So, let’s look into a few features that need to be considered when buying a new bike tire.
Type Of Bike
Most bikes are limited to their model. This is to say, bigger tires can fit on smaller bikes and vice versa. The tire can withstand the weight of the bike and it ends up being hard to use on the road.
Usually, basic fit tires can cost from $30-$40. Road tires require more compact and narrow tires, this is mainly because these bikes spend their time on flat roads so don’t need treads or extra features.
Additionally, they don’t need any durability other than what they already have, too. This is why road bike tires cost only around $25. On the other hand, mountain bikes are a whole other story. Since they have to work on rocky roads and need extra strength; they need to be extra strong.
It’s because of their adventurous nature that mountain bikes require tires that can uphold the pressure. Therefore, they cost more than average tires, i.e. $80-$150.
Lastly, hybrid bikes are much like regular road bikes with a few technical differences. This is why hybrid bike tires only cost around $50 and even less than kid’s BMX bikes.
The next most crucial point is the weight of your bike. Since the tires are what balance your entire vehicle, it’s necessary to make sure that the tires can withstand the weight of your bike.
» You can also read my post: What Bike Size to Get? (Size Charts & Bike Sizing Guide!)
The weight of a bike affects the cost of your tire as well. If you have heavy equipment, then the tires are able to uphold a bulky frame; which means you get to buy expensive tires.
To get resilient and durable tires, you need to invest in quality tires that inevitably cost more. As for lighter bikes, they use less durable tires that are inexpensive.
Now, this is pretty obvious. The price of your bike tires and the best pick for your tire depends on where you’re going to use it. As I mentioned before, flat terrain tires cost less compared to rocky terrain tires.
The location differences are an essential consideration when you choose your bike’s replacement tire. Since rocky terrains require treads and extra added durability, which we’ve established costs more, hence rocky and other bumpy terrain tires are costly as compared to flat surface tires.
The main reason is rocky terrain tires not only need extra durability but they also have treads that help keep your bike firm in its position and prevent it from toppling over. The treads increase surface area and friction between the ground, ultimately making it more stable.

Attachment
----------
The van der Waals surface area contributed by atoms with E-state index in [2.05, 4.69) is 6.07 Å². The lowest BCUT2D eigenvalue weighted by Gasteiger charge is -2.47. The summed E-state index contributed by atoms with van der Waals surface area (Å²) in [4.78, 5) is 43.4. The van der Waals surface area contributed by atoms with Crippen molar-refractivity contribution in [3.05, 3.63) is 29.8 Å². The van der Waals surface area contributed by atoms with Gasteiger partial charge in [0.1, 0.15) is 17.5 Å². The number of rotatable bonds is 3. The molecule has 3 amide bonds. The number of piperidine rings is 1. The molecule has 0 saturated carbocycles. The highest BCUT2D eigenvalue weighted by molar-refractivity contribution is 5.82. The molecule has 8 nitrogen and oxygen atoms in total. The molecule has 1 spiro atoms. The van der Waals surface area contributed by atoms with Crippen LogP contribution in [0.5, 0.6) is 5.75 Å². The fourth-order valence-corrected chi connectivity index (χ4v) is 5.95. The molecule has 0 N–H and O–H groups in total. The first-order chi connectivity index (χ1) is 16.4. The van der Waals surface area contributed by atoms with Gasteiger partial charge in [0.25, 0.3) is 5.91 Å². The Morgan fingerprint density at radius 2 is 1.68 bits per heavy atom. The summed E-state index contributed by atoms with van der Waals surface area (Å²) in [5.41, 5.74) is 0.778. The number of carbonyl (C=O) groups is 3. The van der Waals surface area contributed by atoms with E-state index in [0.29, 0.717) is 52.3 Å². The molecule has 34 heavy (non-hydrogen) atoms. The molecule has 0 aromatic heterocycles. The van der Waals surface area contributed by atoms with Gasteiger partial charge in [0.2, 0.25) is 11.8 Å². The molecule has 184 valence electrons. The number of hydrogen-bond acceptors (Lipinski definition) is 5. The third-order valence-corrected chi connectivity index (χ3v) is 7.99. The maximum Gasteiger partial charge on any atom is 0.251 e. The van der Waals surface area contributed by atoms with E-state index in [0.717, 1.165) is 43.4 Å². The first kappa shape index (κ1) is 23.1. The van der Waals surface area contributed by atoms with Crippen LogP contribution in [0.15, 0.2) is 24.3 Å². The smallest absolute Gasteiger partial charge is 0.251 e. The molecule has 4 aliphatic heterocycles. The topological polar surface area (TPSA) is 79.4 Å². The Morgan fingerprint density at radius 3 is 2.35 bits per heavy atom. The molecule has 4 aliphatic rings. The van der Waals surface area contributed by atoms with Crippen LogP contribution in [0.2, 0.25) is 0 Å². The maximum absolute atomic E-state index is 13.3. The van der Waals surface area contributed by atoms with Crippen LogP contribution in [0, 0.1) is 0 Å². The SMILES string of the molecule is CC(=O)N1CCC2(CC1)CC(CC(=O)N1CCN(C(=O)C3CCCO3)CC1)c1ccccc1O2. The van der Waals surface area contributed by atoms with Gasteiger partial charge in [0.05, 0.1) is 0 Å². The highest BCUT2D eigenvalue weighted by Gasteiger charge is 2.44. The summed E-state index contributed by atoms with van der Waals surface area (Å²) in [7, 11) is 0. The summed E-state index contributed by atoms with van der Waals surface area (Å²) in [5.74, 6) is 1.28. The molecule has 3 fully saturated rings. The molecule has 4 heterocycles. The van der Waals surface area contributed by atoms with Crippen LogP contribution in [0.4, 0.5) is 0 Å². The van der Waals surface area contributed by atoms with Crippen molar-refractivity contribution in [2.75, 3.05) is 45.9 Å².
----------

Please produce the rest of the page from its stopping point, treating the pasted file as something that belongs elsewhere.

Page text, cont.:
The reason terrain matters so much is because the right tires can help a lot. And depending on your requirement, you can then look for the best price. Once you know what you’re looking for, finding a cheap price isn’t hard at all.
Speed is a big consideration when getting tires. Speed can also be correlated with driving purpose. This means noting down why you need a bike in the first place. You need to decide If it’s merely to run small errands or to use a cheaper alternative to cars or if it’s your sole means of commuting.
Once you’ve got that sorted, you can decide which tire to use based on the information. If you’re planning on using your bike for small trips to the grocery store, then you can just use an average tire.
However, if you plan on going far with it then that’s when you’ll need more durable and resilient tires. Average quality tires will cost a minimal amount as compared to the more durable and strong ones; which cost way more.
There’s no doubt that repairing a tire is the cheaper option, if you’re like me and prefer quality over the price, you’d make one average investment that will then last you a decent amount of time.
Once you repair your bike tire you won’t have to worry about anything else going wrong for a long time. And usually, you can find good bargains on bike tires if you scavenge for them.
Either way, I hope this article has cleared up your confusion about the vast world of bike tires.